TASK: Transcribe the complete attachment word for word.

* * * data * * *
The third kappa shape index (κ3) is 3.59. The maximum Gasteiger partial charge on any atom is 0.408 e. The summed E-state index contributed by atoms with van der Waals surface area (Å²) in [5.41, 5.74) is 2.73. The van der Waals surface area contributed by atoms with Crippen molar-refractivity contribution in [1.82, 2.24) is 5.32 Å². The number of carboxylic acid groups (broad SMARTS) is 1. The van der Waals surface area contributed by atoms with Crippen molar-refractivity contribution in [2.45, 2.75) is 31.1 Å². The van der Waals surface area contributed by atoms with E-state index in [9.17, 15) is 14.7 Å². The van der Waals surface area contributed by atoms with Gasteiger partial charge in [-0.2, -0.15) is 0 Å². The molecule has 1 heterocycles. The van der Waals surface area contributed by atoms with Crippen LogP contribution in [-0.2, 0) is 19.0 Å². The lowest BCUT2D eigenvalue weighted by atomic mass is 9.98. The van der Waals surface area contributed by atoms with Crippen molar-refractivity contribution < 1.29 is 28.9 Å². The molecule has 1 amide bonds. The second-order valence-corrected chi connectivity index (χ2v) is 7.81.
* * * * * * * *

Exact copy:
The third kappa shape index (κ3) is 3.59. The maximum Gasteiger partial charge on any atom is 0.408 e. The summed E-state index contributed by atoms with van der Waals surface area (Å²) in [5.41, 5.74) is 2.73. The van der Waals surface area contributed by atoms with Crippen molar-refractivity contribution in [1.82, 2.24) is 5.32 Å². The number of carboxylic acid groups (broad SMARTS) is 1. The van der Waals surface area contributed by atoms with Crippen molar-refractivity contribution in [2.45, 2.75) is 31.1 Å². The van der Waals surface area contributed by atoms with E-state index in [9.17, 15) is 14.7 Å². The van der Waals surface area contributed by atoms with Gasteiger partial charge in [-0.2, -0.15) is 0 Å². The molecule has 1 heterocycles. The van der Waals surface area contributed by atoms with Crippen LogP contribution in [-0.2, 0) is 19.0 Å². The lowest BCUT2D eigenvalue weighted by atomic mass is 9.98. The van der Waals surface area contributed by atoms with Crippen molar-refractivity contribution < 1.29 is 28.9 Å². The molecule has 1 amide bonds. The second-order valence-corrected chi connectivity index (χ2v) is 7.81.